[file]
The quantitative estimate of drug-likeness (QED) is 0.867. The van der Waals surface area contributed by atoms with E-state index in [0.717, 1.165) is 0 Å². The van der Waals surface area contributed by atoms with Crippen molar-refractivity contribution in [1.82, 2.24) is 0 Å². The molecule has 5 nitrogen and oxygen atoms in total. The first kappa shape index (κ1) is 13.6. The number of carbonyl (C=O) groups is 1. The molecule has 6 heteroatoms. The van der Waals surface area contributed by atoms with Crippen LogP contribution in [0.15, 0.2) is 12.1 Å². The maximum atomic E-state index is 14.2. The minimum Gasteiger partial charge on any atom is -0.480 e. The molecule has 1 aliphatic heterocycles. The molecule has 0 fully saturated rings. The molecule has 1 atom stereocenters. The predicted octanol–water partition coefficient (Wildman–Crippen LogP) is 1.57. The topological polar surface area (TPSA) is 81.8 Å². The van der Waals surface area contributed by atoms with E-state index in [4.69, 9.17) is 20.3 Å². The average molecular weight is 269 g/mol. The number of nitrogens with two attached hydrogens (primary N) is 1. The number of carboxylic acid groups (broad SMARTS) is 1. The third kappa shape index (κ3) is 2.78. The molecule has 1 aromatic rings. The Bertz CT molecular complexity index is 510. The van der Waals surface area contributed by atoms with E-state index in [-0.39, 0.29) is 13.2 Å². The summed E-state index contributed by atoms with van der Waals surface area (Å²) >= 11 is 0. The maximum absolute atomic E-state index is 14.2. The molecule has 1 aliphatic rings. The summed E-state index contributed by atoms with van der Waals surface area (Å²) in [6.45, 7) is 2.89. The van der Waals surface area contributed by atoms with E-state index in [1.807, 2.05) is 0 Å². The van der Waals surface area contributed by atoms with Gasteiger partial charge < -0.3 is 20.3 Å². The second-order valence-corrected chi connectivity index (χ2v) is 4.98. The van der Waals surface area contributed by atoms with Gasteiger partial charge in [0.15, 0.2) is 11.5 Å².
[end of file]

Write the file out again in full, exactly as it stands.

The quantitative estimate of drug-likeness (QED) is 0.867. The van der Waals surface area contributed by atoms with E-state index in [0.717, 1.165) is 0 Å². The van der Waals surface area contributed by atoms with Crippen molar-refractivity contribution in [1.82, 2.24) is 0 Å². The molecule has 5 nitrogen and oxygen atoms in total. The first kappa shape index (κ1) is 13.6. The number of carbonyl (C=O) groups is 1. The molecule has 6 heteroatoms. The van der Waals surface area contributed by atoms with Crippen LogP contribution in [0.15, 0.2) is 12.1 Å². The maximum atomic E-state index is 14.2. The minimum Gasteiger partial charge on any atom is -0.480 e. The molecule has 1 aliphatic heterocycles. The molecule has 0 fully saturated rings. The molecule has 1 atom stereocenters. The predicted octanol–water partition coefficient (Wildman–Crippen LogP) is 1.57. The topological polar surface area (TPSA) is 81.8 Å². The van der Waals surface area contributed by atoms with E-state index in [4.69, 9.17) is 20.3 Å². The average molecular weight is 269 g/mol. The number of nitrogens with two attached hydrogens (primary N) is 1. The number of carboxylic acid groups (broad SMARTS) is 1. The third kappa shape index (κ3) is 2.78. The molecule has 1 aromatic rings. The Bertz CT molecular complexity index is 510. The van der Waals surface area contributed by atoms with E-state index in [-0.39, 0.29) is 13.2 Å². The summed E-state index contributed by atoms with van der Waals surface area (Å²) >= 11 is 0. The maximum absolute atomic E-state index is 14.2. The molecule has 1 aliphatic rings. The summed E-state index contributed by atoms with van der Waals surface area (Å²) in [6.45, 7) is 2.89. The van der Waals surface area contributed by atoms with E-state index in [1.807, 2.05) is 0 Å². The van der Waals surface area contributed by atoms with Gasteiger partial charge < -0.3 is 20.3 Å². The second-order valence-corrected chi connectivity index (χ2v) is 4.98. The van der Waals surface area contributed by atoms with Gasteiger partial charge in [0.15, 0.2) is 11.5 Å².